Amongst many African brands who’ve introduced prints to street-culture, HOHA takes the trophy for its authenticity. It was founded in 2013 and has accomplished quite a lot on its first 3 years, taking many nations by storm. Clearly the future is promising for this brand.
HOHA is used as a greeting in some parts of the world. In this instance, HOHA is an acronym for Hanging Our Home Art. It is more than just clothing; it’s about history and the reflection of its pride in unrivalled African heritage. It is about changing and re-directing African mindsets to claim what is rightfully ours. ThinkSllow.com caught up with the founder of HOHA, Sechaba Masupha, to learn more about the idea behind it. He is the brainpower behind the brand and he is driven to be (and do) the best. His fashion sense is influenced by the music industry.
Q: How has HOHA grown in the past 3 years and what has been your most favourable milestone?
A: “It is growing according to plans. My favourable milestone was when I received orders from a couple of individuals outside South Africa: USA, Germany and Jamaica. It was at that time when I realized the growth of the brand. Other African countries have shown an interest, most of which fell in love with HOHA on Facebook. Sizzla Koloje, one of the most talented and much-loved Reggae artists in Jamaica told me he was paying R650 for the HOHA sweater I was wearing while touring Africa.”
Q: Tell us a little bit about your transformation from music to fashion?
A: “I believe that the most successful fashion brands started and were inspired by music in one way or the other. I am investing time into HOHA as a clothing brand. I want to create opportunities and develop my skills by taking on interesting projects as well as working with people I can really learn from. Some of the most innovative thinkers in the industry are my friends, and that’s one of the main reasons why I’ve decided to build a career here.”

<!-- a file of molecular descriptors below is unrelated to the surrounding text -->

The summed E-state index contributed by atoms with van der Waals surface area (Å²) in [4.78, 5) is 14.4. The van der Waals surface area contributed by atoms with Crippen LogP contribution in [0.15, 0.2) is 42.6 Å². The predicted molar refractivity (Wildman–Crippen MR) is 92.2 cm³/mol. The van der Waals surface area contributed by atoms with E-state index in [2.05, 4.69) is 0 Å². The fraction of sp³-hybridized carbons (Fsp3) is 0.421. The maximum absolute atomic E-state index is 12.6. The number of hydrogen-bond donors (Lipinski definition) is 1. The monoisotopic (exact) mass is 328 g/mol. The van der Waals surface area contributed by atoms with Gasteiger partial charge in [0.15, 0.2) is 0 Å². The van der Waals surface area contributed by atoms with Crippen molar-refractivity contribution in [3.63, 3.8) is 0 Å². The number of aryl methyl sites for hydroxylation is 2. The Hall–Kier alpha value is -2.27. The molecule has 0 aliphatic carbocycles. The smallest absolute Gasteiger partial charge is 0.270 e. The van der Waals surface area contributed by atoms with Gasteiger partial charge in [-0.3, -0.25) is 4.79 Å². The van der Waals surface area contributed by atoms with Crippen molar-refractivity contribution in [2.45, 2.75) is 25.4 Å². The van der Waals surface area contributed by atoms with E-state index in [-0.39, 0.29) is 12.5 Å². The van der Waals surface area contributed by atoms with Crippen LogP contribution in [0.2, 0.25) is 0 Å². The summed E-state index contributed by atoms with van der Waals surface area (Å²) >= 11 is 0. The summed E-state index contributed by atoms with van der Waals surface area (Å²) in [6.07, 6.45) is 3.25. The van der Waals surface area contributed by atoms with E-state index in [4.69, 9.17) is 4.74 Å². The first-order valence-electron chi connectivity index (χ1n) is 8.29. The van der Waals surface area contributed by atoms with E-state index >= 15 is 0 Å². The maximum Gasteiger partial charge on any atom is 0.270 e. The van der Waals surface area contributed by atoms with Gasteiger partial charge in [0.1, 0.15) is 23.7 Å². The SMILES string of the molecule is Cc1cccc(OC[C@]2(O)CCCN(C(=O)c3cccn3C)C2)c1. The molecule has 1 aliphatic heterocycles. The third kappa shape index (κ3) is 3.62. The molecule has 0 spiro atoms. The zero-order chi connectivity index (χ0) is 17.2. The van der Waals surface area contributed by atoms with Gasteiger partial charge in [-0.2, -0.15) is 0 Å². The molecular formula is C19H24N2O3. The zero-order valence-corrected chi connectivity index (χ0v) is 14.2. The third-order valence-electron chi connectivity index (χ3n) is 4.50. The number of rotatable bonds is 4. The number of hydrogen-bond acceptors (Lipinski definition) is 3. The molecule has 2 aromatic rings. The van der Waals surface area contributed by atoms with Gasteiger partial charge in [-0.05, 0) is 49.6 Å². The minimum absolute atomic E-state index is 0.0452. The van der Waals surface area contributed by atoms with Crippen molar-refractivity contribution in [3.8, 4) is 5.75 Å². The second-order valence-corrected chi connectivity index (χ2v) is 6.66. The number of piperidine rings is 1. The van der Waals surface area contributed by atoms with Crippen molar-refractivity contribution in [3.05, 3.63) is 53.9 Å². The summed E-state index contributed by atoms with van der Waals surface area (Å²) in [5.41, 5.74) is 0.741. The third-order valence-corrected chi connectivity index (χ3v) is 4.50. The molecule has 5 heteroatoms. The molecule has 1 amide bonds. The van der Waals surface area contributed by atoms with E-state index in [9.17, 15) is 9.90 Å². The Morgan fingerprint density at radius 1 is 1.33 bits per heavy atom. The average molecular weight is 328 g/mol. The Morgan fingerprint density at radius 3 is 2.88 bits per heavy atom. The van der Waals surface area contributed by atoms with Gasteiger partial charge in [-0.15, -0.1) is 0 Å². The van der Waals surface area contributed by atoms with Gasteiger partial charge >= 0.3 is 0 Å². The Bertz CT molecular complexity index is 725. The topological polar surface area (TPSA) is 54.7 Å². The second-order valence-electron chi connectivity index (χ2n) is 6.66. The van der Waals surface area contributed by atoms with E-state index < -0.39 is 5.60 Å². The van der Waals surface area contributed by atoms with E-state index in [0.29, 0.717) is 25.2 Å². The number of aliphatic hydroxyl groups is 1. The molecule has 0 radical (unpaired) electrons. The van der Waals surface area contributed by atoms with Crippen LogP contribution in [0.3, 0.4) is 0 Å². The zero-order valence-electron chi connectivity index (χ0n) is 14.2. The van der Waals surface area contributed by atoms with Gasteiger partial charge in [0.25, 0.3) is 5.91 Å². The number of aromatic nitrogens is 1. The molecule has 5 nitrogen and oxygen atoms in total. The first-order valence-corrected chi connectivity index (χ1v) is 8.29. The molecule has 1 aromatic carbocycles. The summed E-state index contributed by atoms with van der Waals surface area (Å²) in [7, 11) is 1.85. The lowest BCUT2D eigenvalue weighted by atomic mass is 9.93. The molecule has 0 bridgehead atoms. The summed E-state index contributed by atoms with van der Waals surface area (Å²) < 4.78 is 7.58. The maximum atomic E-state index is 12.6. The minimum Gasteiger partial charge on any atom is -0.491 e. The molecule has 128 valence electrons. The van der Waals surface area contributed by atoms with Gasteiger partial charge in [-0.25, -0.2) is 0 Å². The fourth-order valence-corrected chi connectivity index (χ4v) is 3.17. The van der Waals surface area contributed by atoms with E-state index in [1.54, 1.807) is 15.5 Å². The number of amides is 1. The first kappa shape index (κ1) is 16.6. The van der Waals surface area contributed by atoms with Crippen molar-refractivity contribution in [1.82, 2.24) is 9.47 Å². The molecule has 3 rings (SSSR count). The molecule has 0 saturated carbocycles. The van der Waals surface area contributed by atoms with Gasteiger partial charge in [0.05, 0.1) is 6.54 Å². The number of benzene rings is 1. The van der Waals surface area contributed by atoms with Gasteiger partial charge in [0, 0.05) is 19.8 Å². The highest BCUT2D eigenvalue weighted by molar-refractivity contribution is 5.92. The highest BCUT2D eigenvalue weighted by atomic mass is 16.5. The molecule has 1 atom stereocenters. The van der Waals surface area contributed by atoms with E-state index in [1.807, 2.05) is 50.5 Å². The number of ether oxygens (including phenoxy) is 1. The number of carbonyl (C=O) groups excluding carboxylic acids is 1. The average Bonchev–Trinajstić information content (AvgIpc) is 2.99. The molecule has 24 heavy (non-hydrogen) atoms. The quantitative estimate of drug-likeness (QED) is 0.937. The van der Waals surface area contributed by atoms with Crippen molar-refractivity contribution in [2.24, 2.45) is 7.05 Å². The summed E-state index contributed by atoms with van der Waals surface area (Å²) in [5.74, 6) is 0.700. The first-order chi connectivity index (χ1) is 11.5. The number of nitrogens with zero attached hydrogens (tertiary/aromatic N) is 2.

Q: What influences your design style?
A: “A lot of forethought, imagination and my surrounding.”
Q: What are your design roots?
A: “Objectivity, simplified visual compositions and use of primary colours.”
Q: Who inspires you in street-wear, both locally and nationally?
A: “Ah, you know B, David Tlale obviously (locally). On an international level, it would be Bobby Hundreds (co-owner of The Hundreds), and also a guy called Scott Sasso: a designer for 10 Deep.”
Q: What is your take on the current state of street-wear in Africa and where do you see it going?
A: “What excites me most about street-wear is the fact that people from all walks of life have an opinion about street-wear. People have to put on clothing every day before they leave home, so that’s evidence that there is definitely a future. Everyone knows a thing or two about clothing especially the fact that it reflects the minds of urban youth, it’s the expression of individuality communicating a message that we’re fearless. It also reflects that we are bold and unafraid of making a statement. It’s the manifestation of currently-subversive-soon-to-be-popular culture, meaning it has the ability to influence our current culture. Street wear doesn’t exist in a vacuum, it’s a mirror of the music we listen to, the art we look at, the people we surround ourselves with; the individual creative intersection. That’s what excites me! We can use what we choose to put on our body as a challenge to the norm. Street wear is embraced by change agents and taste-makers who want to lead rather than follow. “
Q: Where and how can people access HOHA?
A: “Inbox the HOHA page (HOHA Lifestyle/Culture), or Folakha Ts’epe on facebook. Due to the demand of the apparel, I decided to withdraw from supplying a couple of shops who were selling HOHA in Cape Town. I am now working on finding investors, that way I can be able to supply good quality clothing. It’s going to take time. The plan is to personally introduce HOHA to the streets of Johannesburg, before it goes into stores. This strategy also allows me to identify reliable stores that will understand, and value the HOHA canvas.”